I was blessed with beautiful weather in my first few days abroad, which allowed me to walk around and get to know the campus a little bit as well as spend some time in the city.
I, along with many other international students, arrived at UCD around 6am on January 18th. We got off the bus from the airport with all of our luggage, had no idea where we were going, and it was still dark outside. After all of us stood there for a few minutes without any wifi or cell service trying to figure out where to go, a stranger kindly directed us toward the general direction of the campus (it turned out, we could see the entrance from where we were standing). As we passed the huge UCD sign, we were SO relieved to spot a campus map to tell us where we had to go to get our ID’s so we could go to our rooms…until we got closer and realized the map was in Gaelic (Irish). So we continued to wander around with our suitcases and approximately 30mins and a few Gaelic campus maps later, we discovered that the English translation to the map was actually there…on the other side of the sign. After a symphony of frustrated grunts and swears, we got to where we supposed to go in about 5mins to get our IDs, made our way back to our rooms, and collapsed in sleep until 2pm.
My first impression in the daylight: UCD’s campus is huge. And very green.
Between the darkness and my sleepiness on the morning of my arrival, I didn’t really get a chance to (or care to) see any of the campus considering I was nearly ready to lay down on the grass and take a nap. So when I woke up and looked out my window, I got to really see UCD for the first time…and it was beautiful. And quite large.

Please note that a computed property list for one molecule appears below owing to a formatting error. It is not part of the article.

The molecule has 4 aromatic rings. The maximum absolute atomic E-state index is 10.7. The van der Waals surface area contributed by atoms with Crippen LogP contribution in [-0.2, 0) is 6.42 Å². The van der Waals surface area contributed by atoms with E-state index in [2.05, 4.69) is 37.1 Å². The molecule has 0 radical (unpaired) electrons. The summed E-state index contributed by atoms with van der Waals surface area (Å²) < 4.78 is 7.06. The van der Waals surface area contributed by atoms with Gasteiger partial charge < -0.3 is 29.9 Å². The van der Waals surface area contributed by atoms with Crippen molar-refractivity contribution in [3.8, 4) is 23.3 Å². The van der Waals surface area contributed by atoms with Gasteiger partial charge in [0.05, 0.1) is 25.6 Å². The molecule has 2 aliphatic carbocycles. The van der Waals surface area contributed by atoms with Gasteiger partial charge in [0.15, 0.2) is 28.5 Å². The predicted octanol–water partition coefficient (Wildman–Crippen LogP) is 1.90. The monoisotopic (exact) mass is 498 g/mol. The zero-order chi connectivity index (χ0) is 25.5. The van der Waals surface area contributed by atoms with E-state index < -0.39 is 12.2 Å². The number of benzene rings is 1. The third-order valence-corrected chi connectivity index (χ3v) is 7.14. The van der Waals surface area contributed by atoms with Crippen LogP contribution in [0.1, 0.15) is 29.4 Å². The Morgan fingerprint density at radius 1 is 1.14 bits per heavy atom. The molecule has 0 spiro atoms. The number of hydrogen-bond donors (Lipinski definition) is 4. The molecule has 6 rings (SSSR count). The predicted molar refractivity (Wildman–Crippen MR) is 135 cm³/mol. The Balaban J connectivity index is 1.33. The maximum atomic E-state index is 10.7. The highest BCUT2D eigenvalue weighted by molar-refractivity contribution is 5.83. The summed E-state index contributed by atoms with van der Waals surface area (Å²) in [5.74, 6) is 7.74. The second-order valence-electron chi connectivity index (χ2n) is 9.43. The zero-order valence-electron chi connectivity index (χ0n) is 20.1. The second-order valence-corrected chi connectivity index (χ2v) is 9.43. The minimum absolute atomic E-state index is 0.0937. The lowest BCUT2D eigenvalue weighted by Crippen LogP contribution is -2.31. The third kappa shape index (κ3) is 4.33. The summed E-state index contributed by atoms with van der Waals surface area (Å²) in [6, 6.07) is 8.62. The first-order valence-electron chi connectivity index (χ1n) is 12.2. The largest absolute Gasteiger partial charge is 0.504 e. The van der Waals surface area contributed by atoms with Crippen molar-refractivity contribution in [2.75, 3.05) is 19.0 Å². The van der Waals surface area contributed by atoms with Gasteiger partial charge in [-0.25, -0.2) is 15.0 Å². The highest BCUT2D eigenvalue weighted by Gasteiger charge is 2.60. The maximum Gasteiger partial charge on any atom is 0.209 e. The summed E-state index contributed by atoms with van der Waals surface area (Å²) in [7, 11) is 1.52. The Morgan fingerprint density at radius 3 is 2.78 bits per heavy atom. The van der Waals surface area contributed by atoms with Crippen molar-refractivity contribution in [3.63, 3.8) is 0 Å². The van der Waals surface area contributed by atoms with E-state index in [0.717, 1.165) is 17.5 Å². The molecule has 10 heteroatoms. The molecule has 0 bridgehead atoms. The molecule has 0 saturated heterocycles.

Back in Waltham, Bentley is home to just 4,000 undergraduate students. Here in Dublin, however, UCD is educating tens of thousands of people ranging from new high school graduates to men and women in their 50’s. Thankfully, everyone that I have encountered at UCD so far has been very welcoming and kind. I am already thoroughly enjoying being surrounded by people with Irish accents who use a very colorful vocabulary. This includes all of the strangers I met asking for directions my first week in Dublin (except for this bird…he/she didn’t like me much).
My first few times in Dublin City Centre I got to eat some amazing pub food, and see a bunch of landmarks boasting amazing views and architecture. My friend, Evan, and I walked around the city quite a bit in that first week, and during that time is when it really started to hit me that I wasn’t in the U.S. anymore. I was in Ireland…I was actually here…and I had the next 4.5 months to immerse myself in the culture and continue to gaze in awe at the beauty of my surroundings.